High CVD Risk in India Varies by State, Demographics

This should be a “clarion call for aggressive intervention” in India, as has been done to curb risk in other countries, one expert says.

High CVD Risk in India Varies by State, Demographics

Cardiovascular disease risk is high in South Asians, and a new analysis shows that in India specifically that risk varies by geographical location and sociodemographic characteristics.

Average predicted 10-year risk of CVD based on the Framingham risk score was lowest in the eastern Indian state of Jharkhand (13.2%) and highest in the southern state of Kerala (19.5%), according to researchers led by Pascal Geldsetzer, MD, PhD (Harvard T.H. Chan School of Public Health, Boston, MA). Similar variation was seen across states in rates of four major risk factors: blood glucose, smoking, body mass index, and systolic blood pressure.

Areas with greater household wealth, education, and urbanization tended to have higher CVD risk, the authors report in a study published online June 19, 2018, ahead of print in PLOS Medicine.

“This kind of analysis can help policy makers to decide where resources are most urgently needed for relevant programs to reduce cardiovascular disease risk and also to design interventions, such that certain target groups which have a particularly high cardiovascular disease risk are included in these interventions,” Geldsetzer told TCTMD.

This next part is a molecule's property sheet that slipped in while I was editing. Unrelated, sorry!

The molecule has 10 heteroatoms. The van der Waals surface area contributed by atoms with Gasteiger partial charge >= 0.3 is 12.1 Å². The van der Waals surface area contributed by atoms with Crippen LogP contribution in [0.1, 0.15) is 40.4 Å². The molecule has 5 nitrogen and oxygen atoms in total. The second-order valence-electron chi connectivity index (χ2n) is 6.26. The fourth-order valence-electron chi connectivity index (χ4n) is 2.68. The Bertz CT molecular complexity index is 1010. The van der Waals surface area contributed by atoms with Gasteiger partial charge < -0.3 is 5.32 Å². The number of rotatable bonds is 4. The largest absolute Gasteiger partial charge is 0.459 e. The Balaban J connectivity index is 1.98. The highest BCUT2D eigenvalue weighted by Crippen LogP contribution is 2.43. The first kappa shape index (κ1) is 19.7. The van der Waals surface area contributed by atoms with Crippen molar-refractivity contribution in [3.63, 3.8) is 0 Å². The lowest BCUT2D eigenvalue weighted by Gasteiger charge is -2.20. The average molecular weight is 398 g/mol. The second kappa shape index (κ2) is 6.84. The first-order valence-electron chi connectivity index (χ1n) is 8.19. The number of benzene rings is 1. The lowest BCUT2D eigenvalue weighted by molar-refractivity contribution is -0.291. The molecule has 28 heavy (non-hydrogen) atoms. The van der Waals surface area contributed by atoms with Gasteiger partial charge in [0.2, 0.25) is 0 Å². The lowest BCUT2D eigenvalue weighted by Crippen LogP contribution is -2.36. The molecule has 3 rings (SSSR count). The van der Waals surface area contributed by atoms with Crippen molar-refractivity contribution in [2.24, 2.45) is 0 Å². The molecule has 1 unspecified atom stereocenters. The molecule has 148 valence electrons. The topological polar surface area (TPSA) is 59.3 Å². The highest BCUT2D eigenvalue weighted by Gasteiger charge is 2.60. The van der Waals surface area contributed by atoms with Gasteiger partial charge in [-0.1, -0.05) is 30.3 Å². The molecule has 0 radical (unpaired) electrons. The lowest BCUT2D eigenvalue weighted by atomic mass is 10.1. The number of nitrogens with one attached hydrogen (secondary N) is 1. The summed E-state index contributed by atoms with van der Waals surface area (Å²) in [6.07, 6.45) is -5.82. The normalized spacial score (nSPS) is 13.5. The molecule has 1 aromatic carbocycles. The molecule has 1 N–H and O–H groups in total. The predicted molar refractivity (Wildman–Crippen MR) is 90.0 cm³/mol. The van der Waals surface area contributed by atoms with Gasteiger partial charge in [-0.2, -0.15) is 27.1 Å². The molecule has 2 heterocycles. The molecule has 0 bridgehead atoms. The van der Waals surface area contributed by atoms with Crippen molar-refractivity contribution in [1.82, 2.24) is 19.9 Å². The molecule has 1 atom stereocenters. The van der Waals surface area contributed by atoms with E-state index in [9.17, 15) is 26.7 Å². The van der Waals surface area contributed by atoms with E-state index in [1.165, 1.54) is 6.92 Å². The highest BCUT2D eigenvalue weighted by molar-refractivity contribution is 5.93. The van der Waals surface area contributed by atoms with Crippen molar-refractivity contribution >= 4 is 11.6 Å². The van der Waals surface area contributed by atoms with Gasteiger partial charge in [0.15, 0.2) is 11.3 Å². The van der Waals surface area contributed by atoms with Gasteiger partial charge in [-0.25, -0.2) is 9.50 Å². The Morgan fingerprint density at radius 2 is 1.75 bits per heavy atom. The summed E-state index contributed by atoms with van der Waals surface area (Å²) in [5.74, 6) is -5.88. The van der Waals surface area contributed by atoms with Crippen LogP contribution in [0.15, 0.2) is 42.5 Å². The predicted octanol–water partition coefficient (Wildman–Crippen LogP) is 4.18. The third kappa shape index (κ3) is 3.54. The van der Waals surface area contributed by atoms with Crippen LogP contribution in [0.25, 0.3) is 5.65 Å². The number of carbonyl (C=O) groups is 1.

To Kerala-born Enas Enas, MD (Advanced Heart Lipid Clinic, Downers Grove, IL), who was not involved in the study, these findings represent a call to action.

This is confirmation of Indians having a very high risk of heart disease, and unless this information is acted upon very vigorously by the medical community and the government this risk of cardiovascular disease will translate into large numbers of stroke, heart attack, and cardiovascular death. Enas Enas

“This is confirmation of Indians having a very high risk of heart disease, and unless this information is acted upon very vigorously by the medical community and the government this risk of cardiovascular disease will translate into large numbers of stroke, heart attack, and cardiovascular death,” he told TCTMD. “This must be a clarion call for aggressive intervention, as was done in the United States, Finland, and other countries which have lowered the risk of cardiovascular disease 50% to 84%” in the past several decades.

India “can and should” replicate those efforts, said Enas, who is founder, president, and CEO of the nonprofit CADI (Coronary Artery Disease Among Asian Indians) Research Foundation.

The CVD Problem in India

As in many other places around the globe, CVD is the leading cause of death in India, which is home to more than one-sixth of the world’s population. There is, however, limited information available about CVD risk in India, whose population is aging, becoming more urban, and increasingly adopting lifestyles associated with obesity.

It’s important to study CVD in India, Geldsetzer said, both because of its large population but also because Indians tend to have greater risks of diabetes and CVD—and develop them at younger ages—compared with, for example, Caucasian populations.

To help fill some gaps in knowledge about CVD in India, Geldsetzer and colleagues followed up on a previous analysis based on the same data set but focused on hypertension and diabetes. They performed a cross-sectional study of adults who participated in two large household surveys that covered all but two of India’s 29 states between 2012 and 2014. The current analysis was restricted to 797,540 adults (53% women) ages 30 to 74 for whom all variables necessary to calculate CVD risk scores were available.